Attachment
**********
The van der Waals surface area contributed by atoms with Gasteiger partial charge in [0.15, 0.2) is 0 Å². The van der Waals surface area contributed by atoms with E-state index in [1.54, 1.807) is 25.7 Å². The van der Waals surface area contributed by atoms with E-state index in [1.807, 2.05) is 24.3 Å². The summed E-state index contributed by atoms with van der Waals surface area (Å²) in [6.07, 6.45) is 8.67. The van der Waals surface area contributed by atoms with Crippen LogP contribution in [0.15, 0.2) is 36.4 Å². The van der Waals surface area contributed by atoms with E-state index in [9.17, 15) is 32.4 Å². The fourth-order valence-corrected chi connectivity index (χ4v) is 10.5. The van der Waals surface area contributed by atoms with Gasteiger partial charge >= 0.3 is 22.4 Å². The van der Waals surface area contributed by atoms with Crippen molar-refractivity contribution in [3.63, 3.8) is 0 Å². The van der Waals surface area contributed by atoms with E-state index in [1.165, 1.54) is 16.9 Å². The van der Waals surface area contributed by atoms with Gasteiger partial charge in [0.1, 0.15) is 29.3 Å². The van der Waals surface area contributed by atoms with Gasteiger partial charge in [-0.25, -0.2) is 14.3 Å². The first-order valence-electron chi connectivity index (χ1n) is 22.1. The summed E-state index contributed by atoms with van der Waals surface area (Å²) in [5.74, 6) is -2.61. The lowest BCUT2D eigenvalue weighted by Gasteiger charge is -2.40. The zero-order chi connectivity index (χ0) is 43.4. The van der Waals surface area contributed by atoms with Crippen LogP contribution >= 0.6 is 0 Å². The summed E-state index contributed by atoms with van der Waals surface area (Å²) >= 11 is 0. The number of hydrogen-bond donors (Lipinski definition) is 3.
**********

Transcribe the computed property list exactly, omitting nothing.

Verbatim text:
The van der Waals surface area contributed by atoms with Gasteiger partial charge in [0.15, 0.2) is 0 Å². The van der Waals surface area contributed by atoms with E-state index in [1.54, 1.807) is 25.7 Å². The van der Waals surface area contributed by atoms with E-state index in [1.807, 2.05) is 24.3 Å². The summed E-state index contributed by atoms with van der Waals surface area (Å²) in [6.07, 6.45) is 8.67. The van der Waals surface area contributed by atoms with Crippen LogP contribution in [0.15, 0.2) is 36.4 Å². The van der Waals surface area contributed by atoms with E-state index in [9.17, 15) is 32.4 Å². The fourth-order valence-corrected chi connectivity index (χ4v) is 10.5. The van der Waals surface area contributed by atoms with Gasteiger partial charge >= 0.3 is 22.4 Å². The van der Waals surface area contributed by atoms with Crippen molar-refractivity contribution in [3.63, 3.8) is 0 Å². The van der Waals surface area contributed by atoms with E-state index in [1.165, 1.54) is 16.9 Å². The van der Waals surface area contributed by atoms with Gasteiger partial charge in [0.1, 0.15) is 29.3 Å². The van der Waals surface area contributed by atoms with Gasteiger partial charge in [-0.25, -0.2) is 14.3 Å². The first-order valence-electron chi connectivity index (χ1n) is 22.1. The summed E-state index contributed by atoms with van der Waals surface area (Å²) in [5.74, 6) is -2.61. The lowest BCUT2D eigenvalue weighted by Gasteiger charge is -2.40. The zero-order chi connectivity index (χ0) is 43.4. The van der Waals surface area contributed by atoms with Crippen LogP contribution >= 0.6 is 0 Å². The summed E-state index contributed by atoms with van der Waals surface area (Å²) >= 11 is 0. The number of hydrogen-bond donors (Lipinski definition) is 3.